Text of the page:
Painting a tiger's face was like holding a tiger by the tail Friday for the cluster of third- and fourth-graders seated at a long table next to the Buffalo Zoo's Amur tiger exhibit.
It was hard work.
As the adult tiger Sungari frolicked with her 2-year-old daughter, Thyme, in the yard a few feet away, several of teacher Mike Behnam's art students from Early Childhood Center 61 on Leroy Avenue dabbed paint on the borders of the sketch paper in front of them.
Few seemed eager to fill in the orange, black and white on the faces that artist Ramon "Ray" Dennis had outlined on each piece of paper before the outdoor art class celebrating International Tiger Day got down to business.
Were they worried about getting the colors in the right order, or just saving the tastiest part for last?
Gentle cajoling from Joanna Angie, executive director of Buffalo Arts Studio, finally nudged the process forward.
"You're doing wonderful, but we only have an hour together so we'd better get paint on the canvas," said Angie, who supplied materials for the session.
The children also might have drawn some inspiration from Dennis, who, as they worked on their drawings, stood hunched over nearby, adding the final stripes to his full-sized picture of a tiger at rest.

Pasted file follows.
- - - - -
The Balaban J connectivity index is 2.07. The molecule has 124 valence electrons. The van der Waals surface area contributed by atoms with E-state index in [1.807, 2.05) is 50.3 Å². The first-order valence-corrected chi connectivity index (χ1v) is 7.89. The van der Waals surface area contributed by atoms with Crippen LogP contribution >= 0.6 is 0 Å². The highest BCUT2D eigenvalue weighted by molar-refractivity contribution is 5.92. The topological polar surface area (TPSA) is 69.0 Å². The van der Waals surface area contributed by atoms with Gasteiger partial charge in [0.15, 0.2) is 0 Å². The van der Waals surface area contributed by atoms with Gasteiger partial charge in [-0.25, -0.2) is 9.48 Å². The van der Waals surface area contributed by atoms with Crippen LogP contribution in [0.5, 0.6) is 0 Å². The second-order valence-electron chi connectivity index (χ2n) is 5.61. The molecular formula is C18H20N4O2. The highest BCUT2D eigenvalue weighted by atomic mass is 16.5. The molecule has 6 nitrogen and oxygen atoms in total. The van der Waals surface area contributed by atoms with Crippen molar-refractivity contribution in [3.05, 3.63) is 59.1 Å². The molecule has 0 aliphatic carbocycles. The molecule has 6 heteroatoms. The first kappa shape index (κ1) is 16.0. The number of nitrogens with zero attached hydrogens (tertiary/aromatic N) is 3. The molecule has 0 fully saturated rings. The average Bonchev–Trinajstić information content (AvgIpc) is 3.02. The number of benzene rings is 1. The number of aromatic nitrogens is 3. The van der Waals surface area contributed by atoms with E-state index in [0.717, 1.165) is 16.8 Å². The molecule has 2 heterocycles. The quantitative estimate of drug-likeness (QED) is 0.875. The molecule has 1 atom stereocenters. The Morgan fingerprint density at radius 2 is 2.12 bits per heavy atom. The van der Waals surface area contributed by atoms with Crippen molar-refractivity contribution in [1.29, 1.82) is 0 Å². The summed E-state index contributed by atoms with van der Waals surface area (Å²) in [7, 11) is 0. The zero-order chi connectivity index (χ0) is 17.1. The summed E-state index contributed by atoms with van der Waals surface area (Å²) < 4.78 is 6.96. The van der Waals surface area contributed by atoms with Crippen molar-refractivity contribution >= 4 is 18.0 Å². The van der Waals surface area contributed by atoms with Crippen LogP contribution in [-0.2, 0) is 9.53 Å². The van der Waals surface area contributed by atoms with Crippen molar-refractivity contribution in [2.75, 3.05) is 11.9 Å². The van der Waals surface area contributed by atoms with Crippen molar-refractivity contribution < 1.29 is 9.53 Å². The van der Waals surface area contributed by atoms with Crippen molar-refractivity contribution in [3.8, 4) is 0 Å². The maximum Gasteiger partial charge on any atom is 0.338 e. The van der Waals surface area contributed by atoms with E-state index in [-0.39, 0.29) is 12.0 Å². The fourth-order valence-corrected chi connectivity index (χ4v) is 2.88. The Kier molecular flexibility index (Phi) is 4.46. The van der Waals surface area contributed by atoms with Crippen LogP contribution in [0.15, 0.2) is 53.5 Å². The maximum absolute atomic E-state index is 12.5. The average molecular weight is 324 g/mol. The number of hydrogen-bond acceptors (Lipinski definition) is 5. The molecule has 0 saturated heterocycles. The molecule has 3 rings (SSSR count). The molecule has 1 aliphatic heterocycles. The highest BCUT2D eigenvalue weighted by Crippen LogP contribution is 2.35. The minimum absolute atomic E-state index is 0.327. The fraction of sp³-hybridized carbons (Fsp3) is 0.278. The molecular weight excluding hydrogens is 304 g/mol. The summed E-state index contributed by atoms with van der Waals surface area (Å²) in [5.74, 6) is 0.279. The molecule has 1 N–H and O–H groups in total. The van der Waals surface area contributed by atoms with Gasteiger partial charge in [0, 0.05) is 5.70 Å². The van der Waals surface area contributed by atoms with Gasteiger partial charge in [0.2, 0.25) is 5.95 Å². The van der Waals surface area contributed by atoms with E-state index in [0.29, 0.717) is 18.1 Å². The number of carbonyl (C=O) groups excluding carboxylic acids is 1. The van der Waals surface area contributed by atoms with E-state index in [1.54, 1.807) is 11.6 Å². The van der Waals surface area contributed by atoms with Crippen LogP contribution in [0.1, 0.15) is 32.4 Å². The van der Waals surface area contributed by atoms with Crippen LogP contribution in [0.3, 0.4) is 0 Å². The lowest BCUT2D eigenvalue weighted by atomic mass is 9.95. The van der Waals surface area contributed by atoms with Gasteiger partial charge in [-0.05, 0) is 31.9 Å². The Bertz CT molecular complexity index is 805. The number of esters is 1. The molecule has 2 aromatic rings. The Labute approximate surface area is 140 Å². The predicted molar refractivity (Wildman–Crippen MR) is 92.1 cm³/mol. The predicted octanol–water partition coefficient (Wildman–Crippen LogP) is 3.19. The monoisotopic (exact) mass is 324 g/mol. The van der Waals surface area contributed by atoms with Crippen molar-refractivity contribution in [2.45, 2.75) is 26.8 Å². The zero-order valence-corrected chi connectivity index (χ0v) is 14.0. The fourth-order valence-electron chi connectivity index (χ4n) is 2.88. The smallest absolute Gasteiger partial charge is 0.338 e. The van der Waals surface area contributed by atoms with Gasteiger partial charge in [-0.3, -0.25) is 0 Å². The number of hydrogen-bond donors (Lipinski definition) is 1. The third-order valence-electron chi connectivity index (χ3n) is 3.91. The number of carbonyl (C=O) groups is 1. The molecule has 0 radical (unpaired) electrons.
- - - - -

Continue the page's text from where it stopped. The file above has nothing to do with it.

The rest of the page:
A Buffalo State College student and protege of Angie's, Dennis lost his hands and most of his forearms at age 10, in an electrical accident in his native Russia. He has learned to "arm paint" by gripping the brush with the stumps.
In the end, most of the youngsters completed their sketches -- even if the colors were sometimes misplaced.
The idea behind the event, of course, was to draw an educational connection between the magnificent animals cavorting in the exhibit and the dwindling number of tigers roaming free in the Amur River Valley of their native eastern Siberia.
"There are only about 500 in the wild, Zoo President Donna M. Fernandes noted during the Tiger Day ceremony, organized by Time Warner Cable.
Breeding a "backup population" of captive tigers and other endangered species is imperative, she told her young visitors, "to make sure that when you grow up there are still animals in the wild."
Since a global survival plan for Amurs was initiated in 1982, the number in captivity has risen from 83 to about 160, making them the most extensively bred tigers. There are about 255 tigers in three subspecies -- Amur, Bengal and Sumatran -- in the global breeding plan.
Buffalo's two year-old twins, Thyme and the male Warner, who was not on exhibit for Friday's art class, are among the more recent additions to the captive population.
The cable company contributes to their care through a partnership with the zoo.
International Tiger Day was started by the Phoenix Fund, a Russian organization supported by the Save the Tiger Fund and other donors.